The five-year global partnership was announced in October 2015 in New York and will be used as the ICC’s platform to advocate for children in India and other countries where cricket is a popular sport
· David Richardson says ICC is committed to working with UNICEF on initiatives that will improve the health, education, nutrition, protection and sanitation of children
· Sachin Tendulkar says ending open defecation-achieving sanitation for all in India will take a genuine team effort in which all relevant actors will have to play together as one team
· Karin Hulshof: “At UNICEF, we are thrilled that the ICC is teaming up with us to transform the lives and futures of children. Let us all get on the front foot and create a big win for children”
· Anurag Thakur says BCCI is pleased to join hands with ICC, UNICEF and take forward the initiative of “Swachh Bharat” started by honourable India Prime Minister Shri Narendra Modi
The International Cricket Council (ICC) has reaffirmed its commitment to the Spirit of Cricket and bringing about positive social change through the sport, by launching Cricket for Good, it’s CSR Programme, in association with UNICEF.
Team Swachh is the first of a series of collaborations between the ICC and UNICEF under the aegis of Cricket for Goodwith the aim of leveraging the vast reach and power of cricket. This visionary collaboration aims to build a social movement for sanitation and toilet use, thereby leading to an open defecation-free India.
The five-year global partnership was announced in October 2015 in New York and will be used as the ICC’s platform to advocate for children in India and other countries where cricket is a popular sport.
Speaking at the launch, ICC Chief Executive, David Richardson said. “We are committed to working with UNICEF oninitiatives that will improve the health, education, nutrition, protection and sanitation of children, which are causes so critical to us all.
“ICC and UNICEF together will engage the broader cricketing community to empower children and adolescents and will, in particular, during the many ICC events over the next five years, develop and implement various community outreach programs and initiatives in collaboration with coaches, cricketers and cricketing personalities.
“Building up to the ICC World Twenty20 India 2016, there will be an eight host city tour starting next month that will use exciting cricket-based sanitation and hygiene games to engage with school children. During the event itself, there will be coaching clinics with participating teams.”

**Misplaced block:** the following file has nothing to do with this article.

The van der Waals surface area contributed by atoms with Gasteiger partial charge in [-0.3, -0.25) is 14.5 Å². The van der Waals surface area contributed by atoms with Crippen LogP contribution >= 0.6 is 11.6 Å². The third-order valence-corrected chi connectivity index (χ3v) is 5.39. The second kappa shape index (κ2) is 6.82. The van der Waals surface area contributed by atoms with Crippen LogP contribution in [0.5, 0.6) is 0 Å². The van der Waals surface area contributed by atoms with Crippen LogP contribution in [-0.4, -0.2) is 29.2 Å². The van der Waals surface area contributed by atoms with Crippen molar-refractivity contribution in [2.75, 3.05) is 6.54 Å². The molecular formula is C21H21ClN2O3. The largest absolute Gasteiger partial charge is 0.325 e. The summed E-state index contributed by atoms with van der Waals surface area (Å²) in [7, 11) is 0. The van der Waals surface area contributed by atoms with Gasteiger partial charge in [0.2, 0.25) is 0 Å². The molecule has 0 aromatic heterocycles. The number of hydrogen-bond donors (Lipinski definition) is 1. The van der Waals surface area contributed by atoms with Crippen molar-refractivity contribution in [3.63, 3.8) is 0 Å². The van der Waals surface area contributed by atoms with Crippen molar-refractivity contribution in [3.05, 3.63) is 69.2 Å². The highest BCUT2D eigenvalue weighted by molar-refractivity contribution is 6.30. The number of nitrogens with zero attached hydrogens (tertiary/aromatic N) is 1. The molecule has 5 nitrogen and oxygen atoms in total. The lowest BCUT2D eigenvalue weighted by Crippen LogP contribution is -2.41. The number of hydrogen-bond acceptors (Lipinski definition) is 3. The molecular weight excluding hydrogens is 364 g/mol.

The initial focus of the collaboration in India will be to improve sanitation. With the largest number of people still defecating in the open – more than 564 million – poor sanitation can cause diarrhoea, which accounts for more than 300 deaths in children under five years every day in India. This partnership will strengthen the Team Swachh campaign conceptualised by the UNICEF-WASH United alliance.
And this is where Team Swachh will swiftly move into action, to try and make a difference, and help inspire people to initiate a change at the ground level, to make the journey from apathy to concern and taking action. It will endeavor to cut across urban and rural populations, class, gender, age, region and religion to help make India a clean nation where everyone uses a toilet.
The idea of team and team play is at the core of the Team Swachh initiative. And it starts with the power of cricket teams and the ICC World Twenty20 India 2016. For the event teams and any other team to be successful, all the different members – different players, coaches, doctors, etc. have to work together to achieve their goal.
Cricket icon Sachin Tendulkar, a UNICEF Goodwill Ambassador, remarked. “Similarly, ending open defecation-achieving sanitation for all in India, takes a genuine team effort in which all relevant actors – from the Government of India to people practicing open defecation, from role models to international development partners - play together as one team.”
The Secretary of the Board of Control for Cricket in India (BCCI), Anurag Thakur, commented: “Team Swachh presents a creative and collaborative platform to make the nationwide movement a resounding success. The ICC World Twenty20 India 2016 will bring together the collective efforts of the BCCI, ICC and UNICEF towards the mission with the help of awareness programmes.
“I’m sure that the coaching clinics, which will see active participation from the leading cricketers of the world, will inspire and encourage my fellow Indian citizens to contribute to this wonderful initiative.”
UNICEF Regional Director for South Asia, Karin Hulshof, said: “UNICEF hopes to harness the reach and power of cricket, one of the world’s most popular sports, towards the most important cause of all: saving the lives and futures of children.”
A Team Swachh action kit, featuring a unique cricket and game-based tool-kit for WASH (Water Sanitation & Hygiene) in schools was also launched during the event. The kit contains a set of exciting cricket-themed WASH games, along with an implementation handbook and Team Swachh campaign materials featuring the Team Swachh cricket star ambassadors.
And to kick-start the programme, Tendulkar picked up the bat once again and played a game with children of a local non-governmental organization (NGO), Nine is Mine. The master batsman then took time to discuss sanitation with the kids, and shared ideas and thoughts on how they could spread the message of ending open defecation among their peers.